The Indian Railways is not usually praised for any attributes one would associate with a rail network – cleanliness, punctuality, or general ease of travel – but its latest initiative may be welcomed by everyone, from environmentalists to passengers. For the first time in its 160 year history, the Indian Railways is set to tap solar power to provide electricity inside the coaches.
The Indian Railways — in partnership with the Indian Institute of Technology – Madras — has plans to use solar power equipment to supply electricity to air-conditioned coaches in some of the express trains in the country. Solar power will be used for internal lighting and air conditioning inside the coaches. IIT-Madras has been asked to develop a feasible model wherein solar power can be used on a moving train to power the AC coaches.
The Indian Railways is heavily dependent on diesel and grid electricity to power its trains. It is among the largest users of energy in the country and was supposed to be covered under India’s national-level energy efficiency cap-and-trade scheme. It was not covered under the first phase of the scheme, probably because any increase in operational costs would affect hundreds of million of passengers.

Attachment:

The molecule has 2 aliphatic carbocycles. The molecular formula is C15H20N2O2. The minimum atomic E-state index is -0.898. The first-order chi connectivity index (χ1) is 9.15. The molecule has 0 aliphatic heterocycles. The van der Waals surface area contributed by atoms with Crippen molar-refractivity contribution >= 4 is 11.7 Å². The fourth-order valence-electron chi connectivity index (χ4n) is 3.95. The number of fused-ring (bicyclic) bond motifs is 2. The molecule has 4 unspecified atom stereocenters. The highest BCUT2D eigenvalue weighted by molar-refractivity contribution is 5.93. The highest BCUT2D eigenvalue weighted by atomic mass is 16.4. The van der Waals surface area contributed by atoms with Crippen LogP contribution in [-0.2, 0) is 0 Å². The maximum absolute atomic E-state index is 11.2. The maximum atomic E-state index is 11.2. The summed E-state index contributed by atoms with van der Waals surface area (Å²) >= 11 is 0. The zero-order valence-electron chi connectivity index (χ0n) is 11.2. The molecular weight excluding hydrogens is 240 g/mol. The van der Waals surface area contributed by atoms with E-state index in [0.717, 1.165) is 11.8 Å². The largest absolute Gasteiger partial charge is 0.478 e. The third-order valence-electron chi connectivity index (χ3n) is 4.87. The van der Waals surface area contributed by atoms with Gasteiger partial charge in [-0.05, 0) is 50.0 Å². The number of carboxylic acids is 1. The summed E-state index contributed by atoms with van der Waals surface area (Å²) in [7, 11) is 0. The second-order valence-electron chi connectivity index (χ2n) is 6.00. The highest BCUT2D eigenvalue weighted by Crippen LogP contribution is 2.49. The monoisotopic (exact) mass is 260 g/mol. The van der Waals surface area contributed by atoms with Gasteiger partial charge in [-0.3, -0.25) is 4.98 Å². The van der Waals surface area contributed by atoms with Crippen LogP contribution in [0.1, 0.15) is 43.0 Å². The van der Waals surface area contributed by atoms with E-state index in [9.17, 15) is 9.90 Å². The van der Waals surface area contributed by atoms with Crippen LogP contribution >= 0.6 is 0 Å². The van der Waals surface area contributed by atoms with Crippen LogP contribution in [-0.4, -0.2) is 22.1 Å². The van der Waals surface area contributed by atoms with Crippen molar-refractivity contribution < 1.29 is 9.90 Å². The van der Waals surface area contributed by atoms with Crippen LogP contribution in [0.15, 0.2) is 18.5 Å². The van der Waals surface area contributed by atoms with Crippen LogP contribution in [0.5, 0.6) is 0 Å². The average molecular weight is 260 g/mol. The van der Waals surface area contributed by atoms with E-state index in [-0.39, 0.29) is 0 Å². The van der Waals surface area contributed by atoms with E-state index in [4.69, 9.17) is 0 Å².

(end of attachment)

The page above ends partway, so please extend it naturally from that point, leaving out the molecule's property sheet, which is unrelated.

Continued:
Diesel as well as coal prices have risen significantly in India over the last few years. As the cost of power generation from coal-based power projects increased over the last few years, the industrial sector bore the brunt of the tariff hikes as domestic users must be shielded (for several reasons, politics being among the major ones).
Being a nationalised service (and under political pressure), the railways could not increase passenger fare for several years which resulted in losses of millions of dollars. Now the railways plans to cut costs by reducing dependence on fossil fuels.
While there are examples of solar panel covered tunnels, those may not be very helpful in supplying power to AC coaches throughout the trains journey. The issue of consistent supply of power presents a major challenge which may require use of some kind of storage application; but inclusion of energy storage equipment could substantially increase the costs.
Indian Railways has invested in large-scale renewable energy projects in the recent past, especially wind energy projects, and has plans to increase this investment substantially in the near future. There were discussions in the use of biodiesel in locomotives, however no progress on the project has been reported in the recent past. The biofuels initiative also envisaged employing locals to look after bioenergy plantations along the railway tracks.